Personally I think, in his later work he started to lean towards a more pacifistic ideology. I think it's clear he still admired acts of great valour, but his later books seem to be more admiring of characters and personalities who looked for peaceful resolutions before resorting to violence.

Extended writing work

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I wanted to start a thread to share and support our related-writing activities.

Whether it be first time at a panel, or chairing one, or guidance on convention etiquette. Advice on extended opportunities or what to charge for a workshop.

I have a pretty substantive writing life now and these are all up and coming in the next few months:
Attending a very lovely, invite only posh festival launch (tomorrow night - I’ll have to get glammed up!)
A writing workshop for young adults
A one...

Third person stories

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Just takes it out of me and I can't get into the them. When I read, I wanna feel as if I'm in the character's shoes and not as if I'm on the outside looking in. Does anyone else feel the same? And I think becsuse of this, I miss out on some pretty decent writing .

It goes without saying that I think first person narratives are the best

Best and Worst Audible Narrators

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I don't spend a lot of time listening to books but I love the idea of them. I find the narrator can make or break the book. So who, in your opinion, are the best and worst narrators you've come across.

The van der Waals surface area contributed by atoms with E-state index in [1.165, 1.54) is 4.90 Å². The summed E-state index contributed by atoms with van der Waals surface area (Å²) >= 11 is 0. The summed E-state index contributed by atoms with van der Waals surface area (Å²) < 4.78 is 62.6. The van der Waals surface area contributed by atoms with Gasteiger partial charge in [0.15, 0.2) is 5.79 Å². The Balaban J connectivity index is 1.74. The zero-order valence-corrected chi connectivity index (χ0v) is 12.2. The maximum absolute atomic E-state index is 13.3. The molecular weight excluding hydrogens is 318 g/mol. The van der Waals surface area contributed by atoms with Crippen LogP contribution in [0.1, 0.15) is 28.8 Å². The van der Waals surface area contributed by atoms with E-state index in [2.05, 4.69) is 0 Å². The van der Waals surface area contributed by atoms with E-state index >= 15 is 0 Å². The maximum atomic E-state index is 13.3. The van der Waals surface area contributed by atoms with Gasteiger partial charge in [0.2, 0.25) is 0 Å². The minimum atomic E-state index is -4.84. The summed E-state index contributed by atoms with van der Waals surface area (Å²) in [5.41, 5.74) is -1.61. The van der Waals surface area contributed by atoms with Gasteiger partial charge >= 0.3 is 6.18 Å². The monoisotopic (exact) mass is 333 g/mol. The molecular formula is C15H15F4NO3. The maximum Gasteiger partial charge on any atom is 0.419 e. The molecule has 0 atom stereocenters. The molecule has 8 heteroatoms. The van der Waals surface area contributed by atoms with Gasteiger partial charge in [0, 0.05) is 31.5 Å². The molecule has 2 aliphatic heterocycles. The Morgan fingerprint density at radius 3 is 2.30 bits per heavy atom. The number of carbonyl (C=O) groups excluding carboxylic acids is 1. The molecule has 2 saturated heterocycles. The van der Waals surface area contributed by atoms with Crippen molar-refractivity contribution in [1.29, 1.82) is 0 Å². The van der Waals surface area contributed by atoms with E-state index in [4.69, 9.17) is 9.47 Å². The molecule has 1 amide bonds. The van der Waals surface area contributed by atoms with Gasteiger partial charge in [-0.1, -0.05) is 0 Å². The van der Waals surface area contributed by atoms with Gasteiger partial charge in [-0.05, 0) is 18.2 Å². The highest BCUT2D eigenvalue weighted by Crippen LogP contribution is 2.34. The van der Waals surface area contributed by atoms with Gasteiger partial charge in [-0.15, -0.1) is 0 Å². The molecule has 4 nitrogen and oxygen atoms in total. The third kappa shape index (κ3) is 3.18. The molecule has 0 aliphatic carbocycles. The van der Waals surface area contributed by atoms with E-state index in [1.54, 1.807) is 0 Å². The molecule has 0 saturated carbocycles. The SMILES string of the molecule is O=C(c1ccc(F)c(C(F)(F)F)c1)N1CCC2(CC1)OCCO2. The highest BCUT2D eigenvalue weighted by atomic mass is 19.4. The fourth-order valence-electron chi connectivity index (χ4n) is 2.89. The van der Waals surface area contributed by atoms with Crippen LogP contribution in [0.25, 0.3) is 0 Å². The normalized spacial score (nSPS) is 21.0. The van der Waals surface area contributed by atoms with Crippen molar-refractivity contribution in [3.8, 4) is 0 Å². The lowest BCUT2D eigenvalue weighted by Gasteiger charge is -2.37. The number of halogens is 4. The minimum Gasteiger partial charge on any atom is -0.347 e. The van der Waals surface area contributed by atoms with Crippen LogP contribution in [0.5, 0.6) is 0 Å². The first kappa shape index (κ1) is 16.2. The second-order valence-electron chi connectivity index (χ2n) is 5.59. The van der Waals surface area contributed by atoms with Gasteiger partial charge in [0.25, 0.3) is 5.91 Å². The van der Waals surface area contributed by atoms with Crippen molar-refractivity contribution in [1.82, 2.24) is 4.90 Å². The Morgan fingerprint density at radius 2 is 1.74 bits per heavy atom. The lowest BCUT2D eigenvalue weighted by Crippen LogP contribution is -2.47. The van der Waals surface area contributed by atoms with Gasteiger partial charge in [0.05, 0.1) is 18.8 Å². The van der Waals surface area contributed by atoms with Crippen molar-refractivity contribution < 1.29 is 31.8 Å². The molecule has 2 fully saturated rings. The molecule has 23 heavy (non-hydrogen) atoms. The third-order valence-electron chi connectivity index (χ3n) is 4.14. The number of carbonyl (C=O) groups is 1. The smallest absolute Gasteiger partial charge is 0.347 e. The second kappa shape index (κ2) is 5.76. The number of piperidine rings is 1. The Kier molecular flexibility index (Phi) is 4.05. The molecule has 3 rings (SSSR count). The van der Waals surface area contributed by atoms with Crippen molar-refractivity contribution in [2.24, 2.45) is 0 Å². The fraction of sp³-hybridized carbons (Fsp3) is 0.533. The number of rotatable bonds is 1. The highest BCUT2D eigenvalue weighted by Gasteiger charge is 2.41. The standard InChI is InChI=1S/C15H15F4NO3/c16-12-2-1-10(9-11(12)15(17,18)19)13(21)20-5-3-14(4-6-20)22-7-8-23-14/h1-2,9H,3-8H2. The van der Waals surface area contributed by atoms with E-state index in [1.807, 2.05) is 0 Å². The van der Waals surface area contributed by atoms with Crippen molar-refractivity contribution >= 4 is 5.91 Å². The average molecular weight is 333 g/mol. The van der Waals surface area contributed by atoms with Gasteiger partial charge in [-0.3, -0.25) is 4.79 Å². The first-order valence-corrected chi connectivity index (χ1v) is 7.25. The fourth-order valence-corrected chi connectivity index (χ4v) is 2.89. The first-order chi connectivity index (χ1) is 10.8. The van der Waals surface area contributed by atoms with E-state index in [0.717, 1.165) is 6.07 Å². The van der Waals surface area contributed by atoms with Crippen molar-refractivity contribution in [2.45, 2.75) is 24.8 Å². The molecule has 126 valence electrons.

My best, at the moment, is Stephen Fry reading the Complete Sherlock Holmes. I know Fry is a huge Holmes fan so I think he really enjoys reading it and that comes through.

The worst, for me at least, is Jonathan Davis reading Snow Crash. It sounds like he's sneering through the...

Ascendant by Jack Campbell

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Ascendant is Campbell’s second book in his prequel series to the Lost Fleet. Rob Geary’s colony world of Glenlyon is under threat again and the government must once again turn to Rob to save the day. Whilst their fellow colonists on Kotsatka are facing internal revolution funded by their and Glenlyon’s common enemies and who inevitably are going to need guess who to save their day as well!

Although great fun adventure science fiction, these are definitely on the lighter side of my reading...

Children of Ruin by Adrian Tchaikovsky

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This is the sequel to Children of Time and begins on another planet to which a colonisation expedition had been sent by Earth (before it self-destructed). This time it is octopuses that have been elevated to higher intelligence but there is also a truly alien intelligence to deal with. And the arrival of the descendants, both human and arachnid, of the characters from Children of Time soon creates a fascinating dilemma for all concerned.

Despite a rather slow and distinctly un-hooky start...

June Photo Challenge entries

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This month's theme is


Usual rules apply:
- Only two photographs per participant
- All photographs entered must be owned and have been taken by the member posting
- Do not use photographs already posted around the site
- The Challenge will close on the 27th of June, whereafter the POLL will be up for 3 days.
- The winner must post a new challenge within a couple of days
- All Chrons members welcome to enter
- All Chrons members may vote (including those who do not enter the...